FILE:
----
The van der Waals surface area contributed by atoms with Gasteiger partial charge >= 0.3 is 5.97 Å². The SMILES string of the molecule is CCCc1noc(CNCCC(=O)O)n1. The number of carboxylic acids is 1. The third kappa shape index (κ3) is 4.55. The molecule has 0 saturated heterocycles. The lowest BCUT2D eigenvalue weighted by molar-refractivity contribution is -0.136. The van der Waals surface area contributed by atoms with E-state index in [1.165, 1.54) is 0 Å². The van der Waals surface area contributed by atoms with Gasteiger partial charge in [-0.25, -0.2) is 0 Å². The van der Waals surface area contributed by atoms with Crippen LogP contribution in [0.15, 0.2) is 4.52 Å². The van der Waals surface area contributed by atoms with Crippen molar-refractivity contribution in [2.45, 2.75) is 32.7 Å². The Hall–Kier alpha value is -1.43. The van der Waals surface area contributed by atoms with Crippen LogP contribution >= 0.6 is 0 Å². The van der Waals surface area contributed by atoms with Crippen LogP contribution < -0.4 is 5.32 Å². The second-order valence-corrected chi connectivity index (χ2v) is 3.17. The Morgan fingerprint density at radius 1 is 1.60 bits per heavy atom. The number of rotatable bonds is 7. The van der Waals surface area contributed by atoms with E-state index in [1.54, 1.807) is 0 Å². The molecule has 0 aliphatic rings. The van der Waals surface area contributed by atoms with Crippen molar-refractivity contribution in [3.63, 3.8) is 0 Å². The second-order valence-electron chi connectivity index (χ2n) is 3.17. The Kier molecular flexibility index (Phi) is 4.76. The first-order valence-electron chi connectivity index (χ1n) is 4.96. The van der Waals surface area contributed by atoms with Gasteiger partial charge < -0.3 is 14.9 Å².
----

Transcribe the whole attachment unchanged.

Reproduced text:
The van der Waals surface area contributed by atoms with Gasteiger partial charge >= 0.3 is 5.97 Å². The SMILES string of the molecule is CCCc1noc(CNCCC(=O)O)n1. The number of carboxylic acids is 1. The third kappa shape index (κ3) is 4.55. The molecule has 0 saturated heterocycles. The lowest BCUT2D eigenvalue weighted by molar-refractivity contribution is -0.136. The van der Waals surface area contributed by atoms with E-state index in [1.165, 1.54) is 0 Å². The van der Waals surface area contributed by atoms with Gasteiger partial charge in [-0.25, -0.2) is 0 Å². The van der Waals surface area contributed by atoms with Crippen LogP contribution in [0.15, 0.2) is 4.52 Å². The van der Waals surface area contributed by atoms with Crippen molar-refractivity contribution in [2.45, 2.75) is 32.7 Å². The Hall–Kier alpha value is -1.43. The van der Waals surface area contributed by atoms with Crippen LogP contribution >= 0.6 is 0 Å². The van der Waals surface area contributed by atoms with Crippen LogP contribution < -0.4 is 5.32 Å². The second-order valence-corrected chi connectivity index (χ2v) is 3.17. The Morgan fingerprint density at radius 1 is 1.60 bits per heavy atom. The number of rotatable bonds is 7. The van der Waals surface area contributed by atoms with E-state index in [1.54, 1.807) is 0 Å². The molecule has 0 aliphatic rings. The van der Waals surface area contributed by atoms with Crippen molar-refractivity contribution in [3.63, 3.8) is 0 Å². The second-order valence-electron chi connectivity index (χ2n) is 3.17. The Kier molecular flexibility index (Phi) is 4.76. The first-order valence-electron chi connectivity index (χ1n) is 4.96. The van der Waals surface area contributed by atoms with Gasteiger partial charge < -0.3 is 14.9 Å².